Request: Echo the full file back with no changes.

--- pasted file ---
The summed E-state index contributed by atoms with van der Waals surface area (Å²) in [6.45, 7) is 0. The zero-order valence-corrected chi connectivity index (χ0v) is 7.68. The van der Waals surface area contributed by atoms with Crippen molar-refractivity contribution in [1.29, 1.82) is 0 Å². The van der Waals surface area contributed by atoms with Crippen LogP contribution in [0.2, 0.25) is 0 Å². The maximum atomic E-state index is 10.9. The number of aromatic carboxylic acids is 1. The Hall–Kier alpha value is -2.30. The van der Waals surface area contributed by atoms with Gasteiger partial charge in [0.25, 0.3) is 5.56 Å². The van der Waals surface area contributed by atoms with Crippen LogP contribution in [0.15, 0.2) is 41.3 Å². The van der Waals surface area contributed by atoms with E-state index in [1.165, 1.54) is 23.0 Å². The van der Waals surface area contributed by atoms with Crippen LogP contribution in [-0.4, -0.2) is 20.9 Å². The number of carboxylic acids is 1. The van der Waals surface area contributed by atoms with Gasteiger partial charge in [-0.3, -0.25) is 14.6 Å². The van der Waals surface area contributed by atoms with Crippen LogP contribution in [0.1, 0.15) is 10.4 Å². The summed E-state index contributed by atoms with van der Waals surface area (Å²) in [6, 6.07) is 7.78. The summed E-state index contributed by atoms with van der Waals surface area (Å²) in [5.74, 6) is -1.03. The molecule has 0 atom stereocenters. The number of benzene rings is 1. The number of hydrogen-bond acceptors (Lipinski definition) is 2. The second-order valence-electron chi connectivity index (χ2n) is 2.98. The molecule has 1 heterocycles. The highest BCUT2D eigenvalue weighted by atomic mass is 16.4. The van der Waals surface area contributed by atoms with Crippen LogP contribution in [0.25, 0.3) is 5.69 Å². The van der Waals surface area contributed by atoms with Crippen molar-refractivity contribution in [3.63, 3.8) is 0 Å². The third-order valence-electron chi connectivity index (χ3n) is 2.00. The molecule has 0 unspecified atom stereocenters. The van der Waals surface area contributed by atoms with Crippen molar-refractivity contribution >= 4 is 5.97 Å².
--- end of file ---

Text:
The summed E-state index contributed by atoms with van der Waals surface area (Å²) in [6.45, 7) is 0. The zero-order valence-corrected chi connectivity index (χ0v) is 7.68. The van der Waals surface area contributed by atoms with Crippen molar-refractivity contribution in [1.29, 1.82) is 0 Å². The van der Waals surface area contributed by atoms with Crippen LogP contribution in [0.2, 0.25) is 0 Å². The maximum atomic E-state index is 10.9. The number of aromatic carboxylic acids is 1. The Hall–Kier alpha value is -2.30. The van der Waals surface area contributed by atoms with Gasteiger partial charge in [0.25, 0.3) is 5.56 Å². The van der Waals surface area contributed by atoms with Crippen LogP contribution in [0.15, 0.2) is 41.3 Å². The van der Waals surface area contributed by atoms with E-state index in [1.165, 1.54) is 23.0 Å². The van der Waals surface area contributed by atoms with Crippen LogP contribution in [-0.4, -0.2) is 20.9 Å². The number of carboxylic acids is 1. The van der Waals surface area contributed by atoms with Gasteiger partial charge in [-0.3, -0.25) is 14.6 Å². The van der Waals surface area contributed by atoms with Crippen LogP contribution in [0.1, 0.15) is 10.4 Å². The summed E-state index contributed by atoms with van der Waals surface area (Å²) in [6, 6.07) is 7.78. The summed E-state index contributed by atoms with van der Waals surface area (Å²) in [5.74, 6) is -1.03. The molecule has 0 atom stereocenters. The number of benzene rings is 1. The number of hydrogen-bond acceptors (Lipinski definition) is 2. The second-order valence-electron chi connectivity index (χ2n) is 2.98. The molecule has 1 heterocycles. The highest BCUT2D eigenvalue weighted by atomic mass is 16.4. The van der Waals surface area contributed by atoms with Crippen LogP contribution in [0.25, 0.3) is 5.69 Å². The van der Waals surface area contributed by atoms with Crippen molar-refractivity contribution in [3.63, 3.8) is 0 Å². The third-order valence-electron chi connectivity index (χ3n) is 2.00. The molecule has 0 unspecified atom stereocenters. The van der Waals surface area contributed by atoms with Crippen molar-refractivity contribution >= 4 is 5.97 Å².